said, that Mr. Melville having written what was considered a libel on the Court of Justice in Hobart-town, the court took it up as a contempt of court, and without the intervention of a jury sentenced Mr. Melville to fine and imprisonment. His Majesty's Government last year, after consulting the law-officers of the Crown, had expressed their decided disapprobation of the practice in reference to a case that occurred in Newfoundland. The statement which he (Sir G. Grey) made on that occasion in the House having reached Van Dieman's Land, the governor immediately remitted the sentence on Mr. Melville, and before a memorial from Mr. Melville reached the Colonial-office, they had received the governor's despatches announcing the remission of his sentence. With regard to the interrogatories put to Mr. Melville, the practice was an unusual one in this country, and the Government here was not prepared to countenance it. They had also given directions that such a practice should not be continued in the colonies. With regard to the other petition, it was clear that the signatures were not original; at the same time, he had no doubt that such a petition had been prepared and signed in the colony, and that the present was a copy of it.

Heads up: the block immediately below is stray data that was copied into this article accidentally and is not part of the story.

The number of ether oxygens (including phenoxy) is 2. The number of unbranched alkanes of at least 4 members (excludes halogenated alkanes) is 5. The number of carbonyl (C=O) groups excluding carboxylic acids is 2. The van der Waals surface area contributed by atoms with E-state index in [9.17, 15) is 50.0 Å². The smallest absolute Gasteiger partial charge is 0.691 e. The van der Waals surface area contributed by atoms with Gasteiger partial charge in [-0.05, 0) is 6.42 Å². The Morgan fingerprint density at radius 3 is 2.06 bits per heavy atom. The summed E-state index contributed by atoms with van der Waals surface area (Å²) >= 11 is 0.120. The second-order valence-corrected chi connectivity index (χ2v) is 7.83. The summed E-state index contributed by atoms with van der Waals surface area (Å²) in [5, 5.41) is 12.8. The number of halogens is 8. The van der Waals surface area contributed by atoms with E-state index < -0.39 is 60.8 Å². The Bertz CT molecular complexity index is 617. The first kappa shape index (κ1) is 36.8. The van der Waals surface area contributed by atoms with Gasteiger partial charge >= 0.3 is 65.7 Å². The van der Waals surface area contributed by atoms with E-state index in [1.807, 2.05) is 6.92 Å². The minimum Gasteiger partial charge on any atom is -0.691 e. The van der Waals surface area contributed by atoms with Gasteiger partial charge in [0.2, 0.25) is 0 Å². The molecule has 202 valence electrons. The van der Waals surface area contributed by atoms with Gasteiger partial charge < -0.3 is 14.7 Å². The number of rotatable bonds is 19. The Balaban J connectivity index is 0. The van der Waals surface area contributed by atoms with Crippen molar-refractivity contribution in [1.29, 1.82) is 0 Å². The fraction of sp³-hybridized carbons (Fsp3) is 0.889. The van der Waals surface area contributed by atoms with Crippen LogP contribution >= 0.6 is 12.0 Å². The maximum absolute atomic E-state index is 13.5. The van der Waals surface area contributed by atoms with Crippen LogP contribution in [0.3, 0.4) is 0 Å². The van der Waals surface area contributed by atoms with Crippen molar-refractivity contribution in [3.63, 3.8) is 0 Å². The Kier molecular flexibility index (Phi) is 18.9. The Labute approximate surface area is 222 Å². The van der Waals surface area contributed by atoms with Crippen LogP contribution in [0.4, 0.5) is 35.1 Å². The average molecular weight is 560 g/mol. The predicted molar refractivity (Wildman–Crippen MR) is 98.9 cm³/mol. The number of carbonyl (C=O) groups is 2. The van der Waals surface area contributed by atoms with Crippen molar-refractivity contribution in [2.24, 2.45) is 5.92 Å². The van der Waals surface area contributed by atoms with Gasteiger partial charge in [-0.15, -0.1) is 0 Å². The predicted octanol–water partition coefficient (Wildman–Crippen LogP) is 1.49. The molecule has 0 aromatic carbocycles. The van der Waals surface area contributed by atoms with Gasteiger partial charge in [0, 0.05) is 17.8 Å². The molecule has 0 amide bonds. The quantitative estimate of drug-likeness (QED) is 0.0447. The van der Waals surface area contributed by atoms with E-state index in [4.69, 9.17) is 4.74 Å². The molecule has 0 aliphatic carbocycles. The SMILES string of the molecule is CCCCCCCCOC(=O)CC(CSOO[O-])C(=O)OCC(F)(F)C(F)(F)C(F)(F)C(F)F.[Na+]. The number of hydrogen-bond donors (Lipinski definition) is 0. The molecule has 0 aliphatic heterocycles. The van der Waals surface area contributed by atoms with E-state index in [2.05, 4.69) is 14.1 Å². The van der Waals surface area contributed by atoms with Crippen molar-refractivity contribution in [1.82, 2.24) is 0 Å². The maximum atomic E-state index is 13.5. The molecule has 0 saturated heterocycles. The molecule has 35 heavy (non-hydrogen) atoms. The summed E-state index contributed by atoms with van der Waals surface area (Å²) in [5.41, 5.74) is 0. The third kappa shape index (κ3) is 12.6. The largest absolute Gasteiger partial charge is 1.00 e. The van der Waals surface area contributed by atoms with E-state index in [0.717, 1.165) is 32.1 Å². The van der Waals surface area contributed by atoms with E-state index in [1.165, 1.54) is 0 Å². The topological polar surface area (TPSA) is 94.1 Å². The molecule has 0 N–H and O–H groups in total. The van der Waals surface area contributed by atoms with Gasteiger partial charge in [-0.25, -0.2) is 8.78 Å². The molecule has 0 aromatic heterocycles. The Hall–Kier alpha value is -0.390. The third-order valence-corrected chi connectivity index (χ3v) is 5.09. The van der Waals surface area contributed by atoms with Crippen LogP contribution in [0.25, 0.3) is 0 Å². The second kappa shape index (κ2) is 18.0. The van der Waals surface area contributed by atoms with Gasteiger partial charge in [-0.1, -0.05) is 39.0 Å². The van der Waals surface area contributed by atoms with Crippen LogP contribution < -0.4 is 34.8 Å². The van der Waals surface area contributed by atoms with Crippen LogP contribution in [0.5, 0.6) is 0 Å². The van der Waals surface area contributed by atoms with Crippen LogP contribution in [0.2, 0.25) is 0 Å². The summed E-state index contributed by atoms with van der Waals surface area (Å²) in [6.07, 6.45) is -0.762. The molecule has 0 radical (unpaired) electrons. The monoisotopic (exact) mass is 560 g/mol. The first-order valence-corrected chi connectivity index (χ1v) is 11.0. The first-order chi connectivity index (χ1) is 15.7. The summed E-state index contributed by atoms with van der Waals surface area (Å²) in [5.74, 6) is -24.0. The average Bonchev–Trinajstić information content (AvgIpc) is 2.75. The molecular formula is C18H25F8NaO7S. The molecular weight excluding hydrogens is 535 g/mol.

Mr. O'Connell, in supporting the petitions, said that nothing could be more satisfactory than the part which Government had taken in this matter, and on a former occasion in reference to a similar case in Newfoundland. Nothing could be worse than that judge, jury, and accuser, should be united in the person of the same party, and the interrogatory proceeding was a necessary part of such a system. There was only one part of the empire, Ireland, where such a system was continued, and he trusted it would he put an end to in all our colonies.

Mr. Melville's

petition to lie on the table.

The Speaker, referring to the petition from the inhabitants of Hobart-town, said, that the House having' been once made cognizant of the irregularity in the document, it could not be received.